Use of technology in the production of beef cattle | Agriculture


I know I sound like a familiar note when I say that it seems like every day a new form of technology is introduced to the beef industry. Sometimes it’s just an “app” for your phone or a new delivery system for horn fly control.

I remember reading an article that said the poultry industry used about 90 percent of the technology it had, dairy and pig production about 70 percent, livestock feed about 50 percent, and cow production – calf about 10 percent.

A few years ago, a national beef magazine asked its readers about the top 10 new technologies in the beef industry. The results were 1. round / square bales, 2. AI, 3. knowledge of consumer attitudes, 4. insecticides to be poured, 5. video feed markets, 6. grain co-products, 7. market data in time actual, 8. labeling and identification systems, 9. food safety interventions in packing plants and 10. low stress livestock handling.

I would have put the Internet on top, but it was not on the list. On the other hand, I can see why the round balls did it.

I was writing an extension bulletin on the use of reproductive management practices – especially pregnancy testing, bull breeding exams, and reproductive disease vaccination – on the cow-calf profitability, and I was wondering what the adoption rate was for these practices in the United States. went to the USDA National Animal Health Surveillance website for beef cow and calf studies and searched for the most recent survey (2007-08) on beef management practices.

He reported that only about 18 percent of U.S. beef producers said they used pregnancy tests on their cows, while 20 percent performed breeding tests on their bulls and 40 percent vaccinated for any disease. reproductive. In addition, the percentage for pregnancy tests and reproductive fitness exams was much lower (around 10 percent) in small herds (less than 49 heads) but increased with herd size. But even in the largest herds (over 499 head), only 50 to 60 percent of producers reported using either. The most frequently cited reasons for not doing so were manpower / time, cost and difficulty. The lack of vets was not a problem. I find it hard to believe that ranchers don’t use these simple tools to improve their profitability.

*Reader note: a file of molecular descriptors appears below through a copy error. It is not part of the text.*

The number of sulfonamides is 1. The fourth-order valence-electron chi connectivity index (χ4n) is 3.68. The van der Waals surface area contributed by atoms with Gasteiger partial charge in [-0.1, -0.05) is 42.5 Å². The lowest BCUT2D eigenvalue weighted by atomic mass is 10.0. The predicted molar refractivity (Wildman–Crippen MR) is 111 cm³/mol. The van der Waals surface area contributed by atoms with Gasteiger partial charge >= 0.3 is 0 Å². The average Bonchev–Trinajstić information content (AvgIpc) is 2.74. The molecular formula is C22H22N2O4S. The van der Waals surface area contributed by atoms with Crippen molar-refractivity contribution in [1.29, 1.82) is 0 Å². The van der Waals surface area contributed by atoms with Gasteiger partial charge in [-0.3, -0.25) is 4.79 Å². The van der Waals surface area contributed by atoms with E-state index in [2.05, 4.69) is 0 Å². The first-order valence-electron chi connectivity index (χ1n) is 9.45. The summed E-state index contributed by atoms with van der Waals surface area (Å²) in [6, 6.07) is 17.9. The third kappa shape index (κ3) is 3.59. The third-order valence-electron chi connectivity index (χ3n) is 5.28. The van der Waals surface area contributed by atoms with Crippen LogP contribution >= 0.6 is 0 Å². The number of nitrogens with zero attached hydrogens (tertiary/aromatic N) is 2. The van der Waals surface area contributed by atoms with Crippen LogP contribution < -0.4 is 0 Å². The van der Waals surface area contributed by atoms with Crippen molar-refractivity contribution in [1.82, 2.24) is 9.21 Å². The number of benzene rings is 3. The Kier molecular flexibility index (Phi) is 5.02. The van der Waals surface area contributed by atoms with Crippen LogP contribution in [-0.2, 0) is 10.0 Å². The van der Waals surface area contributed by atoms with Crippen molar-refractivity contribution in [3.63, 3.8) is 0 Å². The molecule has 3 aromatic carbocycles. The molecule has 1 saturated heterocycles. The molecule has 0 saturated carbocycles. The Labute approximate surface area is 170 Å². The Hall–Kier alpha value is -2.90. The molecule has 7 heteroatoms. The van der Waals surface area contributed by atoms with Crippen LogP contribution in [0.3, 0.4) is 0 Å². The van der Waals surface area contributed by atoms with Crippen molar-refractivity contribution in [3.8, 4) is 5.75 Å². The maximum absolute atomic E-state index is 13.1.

After releasing all the numbers in the newsletter, pregnancy tests alone increased net income by 117 percent (more than double from “doing nothing”). This was done mainly by identifying open cows and replacing them with pregnant cows. Tests on bulls for reproductive soundness increased net income by 102 percent, assuming at least one bull would not pass their test each year. And if only reproductive vaccines were given, the net income would be 77% higher than doing nothing, mainly due to the lower abortion rate of early and late calves. In the scenario where the three things were done regularly, the net income increases by 120%. With the prices we get for the cattle, that’s a pretty good return. More breeders need to adopt these practices.

I realize that there are many technologies that cow-calf producers can consider adopting, and some of them can be quite expensive to start with or have a pretty steep learning curve (or both), but if you’re into the smartphone and maybe the internet, i don’t expect there to be too many tech that the average beef farmer can’t master and figure out if it’s profitable!

Joe C. Paschal is a Livestock Specialist at Texas A&M AgriLife Extension Service in Corpus Christi. Contact him at [email protected] or 361-265-9203.

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